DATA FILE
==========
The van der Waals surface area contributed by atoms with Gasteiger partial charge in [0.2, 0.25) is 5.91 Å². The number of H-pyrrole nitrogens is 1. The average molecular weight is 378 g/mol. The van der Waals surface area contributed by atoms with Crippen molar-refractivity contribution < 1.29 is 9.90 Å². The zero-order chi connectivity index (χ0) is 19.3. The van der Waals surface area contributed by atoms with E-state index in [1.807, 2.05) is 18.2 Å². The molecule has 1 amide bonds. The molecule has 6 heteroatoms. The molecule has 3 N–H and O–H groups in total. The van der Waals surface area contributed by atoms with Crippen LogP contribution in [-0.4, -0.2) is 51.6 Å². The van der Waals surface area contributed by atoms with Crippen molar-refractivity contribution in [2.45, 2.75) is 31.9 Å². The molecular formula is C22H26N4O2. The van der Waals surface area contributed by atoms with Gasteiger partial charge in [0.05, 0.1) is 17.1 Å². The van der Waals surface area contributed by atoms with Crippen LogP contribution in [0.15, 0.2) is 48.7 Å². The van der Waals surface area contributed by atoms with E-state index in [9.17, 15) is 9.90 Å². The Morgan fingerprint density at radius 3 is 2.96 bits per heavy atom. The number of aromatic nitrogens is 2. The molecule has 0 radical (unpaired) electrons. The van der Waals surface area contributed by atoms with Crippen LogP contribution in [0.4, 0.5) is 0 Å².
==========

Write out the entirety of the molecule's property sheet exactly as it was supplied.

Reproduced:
The van der Waals surface area contributed by atoms with Gasteiger partial charge in [0.2, 0.25) is 5.91 Å². The number of H-pyrrole nitrogens is 1. The average molecular weight is 378 g/mol. The van der Waals surface area contributed by atoms with Crippen molar-refractivity contribution < 1.29 is 9.90 Å². The zero-order chi connectivity index (χ0) is 19.3. The van der Waals surface area contributed by atoms with E-state index in [1.807, 2.05) is 18.2 Å². The molecule has 1 amide bonds. The molecule has 6 heteroatoms. The molecule has 3 N–H and O–H groups in total. The van der Waals surface area contributed by atoms with Crippen LogP contribution in [-0.4, -0.2) is 51.6 Å². The van der Waals surface area contributed by atoms with Crippen molar-refractivity contribution in [2.45, 2.75) is 31.9 Å². The molecular formula is C22H26N4O2. The van der Waals surface area contributed by atoms with Gasteiger partial charge in [0.05, 0.1) is 17.1 Å². The van der Waals surface area contributed by atoms with Crippen LogP contribution in [0.15, 0.2) is 48.7 Å². The van der Waals surface area contributed by atoms with E-state index in [9.17, 15) is 9.90 Å². The Morgan fingerprint density at radius 3 is 2.96 bits per heavy atom. The number of aromatic nitrogens is 2. The molecule has 0 radical (unpaired) electrons. The van der Waals surface area contributed by atoms with Crippen LogP contribution in [0.4, 0.5) is 0 Å².